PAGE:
Creating a “special stuff list” will go a long way in keeping the peace once you’re gone.
Sadly, in my line of work, I see families fighting much more often than I would like. And while the media might lead you to believe it’s all about the money, oftentimes the fights are about things like Grandma’s curio cabinet full of keepsakes.
Here are 7 things to consider when making your “special stuff list”:
1. What did your parents or grandparents pass down to you that you want to pass on?
A Few More Things to Consider
While creating your list, don’t assume the things you find valuable will be the same things your family finds valuable. It’s always better to communicate about what you want to leave, and to whom, beforehand.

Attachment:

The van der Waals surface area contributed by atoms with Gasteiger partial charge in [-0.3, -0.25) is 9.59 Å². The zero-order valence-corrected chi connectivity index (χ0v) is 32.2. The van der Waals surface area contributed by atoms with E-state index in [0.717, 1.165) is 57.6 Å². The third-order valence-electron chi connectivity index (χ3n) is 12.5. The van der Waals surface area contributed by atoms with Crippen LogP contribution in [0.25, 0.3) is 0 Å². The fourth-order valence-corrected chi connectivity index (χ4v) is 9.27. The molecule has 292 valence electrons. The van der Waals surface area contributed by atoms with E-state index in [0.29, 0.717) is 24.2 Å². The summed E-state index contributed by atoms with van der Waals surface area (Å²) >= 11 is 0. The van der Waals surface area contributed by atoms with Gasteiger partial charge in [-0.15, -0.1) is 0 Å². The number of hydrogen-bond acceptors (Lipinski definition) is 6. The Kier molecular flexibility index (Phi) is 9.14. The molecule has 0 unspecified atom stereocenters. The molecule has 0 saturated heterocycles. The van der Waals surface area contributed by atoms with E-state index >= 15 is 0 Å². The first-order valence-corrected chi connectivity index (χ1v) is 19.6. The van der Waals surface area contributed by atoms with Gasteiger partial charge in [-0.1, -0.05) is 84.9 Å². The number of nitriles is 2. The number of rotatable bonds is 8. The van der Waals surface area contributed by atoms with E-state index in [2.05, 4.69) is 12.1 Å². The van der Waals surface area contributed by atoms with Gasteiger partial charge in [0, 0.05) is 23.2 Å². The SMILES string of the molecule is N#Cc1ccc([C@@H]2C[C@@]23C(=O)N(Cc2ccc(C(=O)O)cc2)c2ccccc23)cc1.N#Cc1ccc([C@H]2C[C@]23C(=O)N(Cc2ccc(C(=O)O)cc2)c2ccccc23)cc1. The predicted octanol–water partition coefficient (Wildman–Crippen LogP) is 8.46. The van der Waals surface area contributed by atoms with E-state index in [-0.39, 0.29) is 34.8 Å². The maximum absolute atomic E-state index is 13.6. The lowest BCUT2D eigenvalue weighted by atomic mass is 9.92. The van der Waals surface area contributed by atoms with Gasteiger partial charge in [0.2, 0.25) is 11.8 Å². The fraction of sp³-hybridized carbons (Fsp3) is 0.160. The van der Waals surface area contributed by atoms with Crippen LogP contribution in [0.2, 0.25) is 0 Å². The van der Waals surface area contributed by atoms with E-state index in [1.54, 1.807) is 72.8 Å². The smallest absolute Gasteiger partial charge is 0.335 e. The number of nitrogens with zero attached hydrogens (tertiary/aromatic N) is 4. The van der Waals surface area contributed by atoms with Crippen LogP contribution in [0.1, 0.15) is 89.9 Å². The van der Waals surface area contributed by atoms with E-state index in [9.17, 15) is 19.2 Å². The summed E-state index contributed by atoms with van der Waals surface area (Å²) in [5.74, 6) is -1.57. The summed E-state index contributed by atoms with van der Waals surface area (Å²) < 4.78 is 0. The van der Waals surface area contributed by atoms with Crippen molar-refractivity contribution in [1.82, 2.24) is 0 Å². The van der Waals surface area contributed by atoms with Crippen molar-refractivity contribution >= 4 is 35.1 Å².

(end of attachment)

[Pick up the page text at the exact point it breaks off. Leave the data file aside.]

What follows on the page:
Maybe you want your granddaughter to have your birthstone earrings, but maybe she’d rather have that old battered, blue pottery bowl that you used to make pudding in when she visited. You might never know the bowl was meaningful to her without a conversation, and you might even throw it out without any consideration, thinking, “Nobody’ll want this ol’ thing.”
A good resource on the matter is Who Gets Grandma’s Pie Plate, a resource developed by University of Minnesota professor, Marlene Stum. On her website, Stum shares tips and stories from families who have faced this difficult topic. This article, from Consumer Reports, also has some good tips.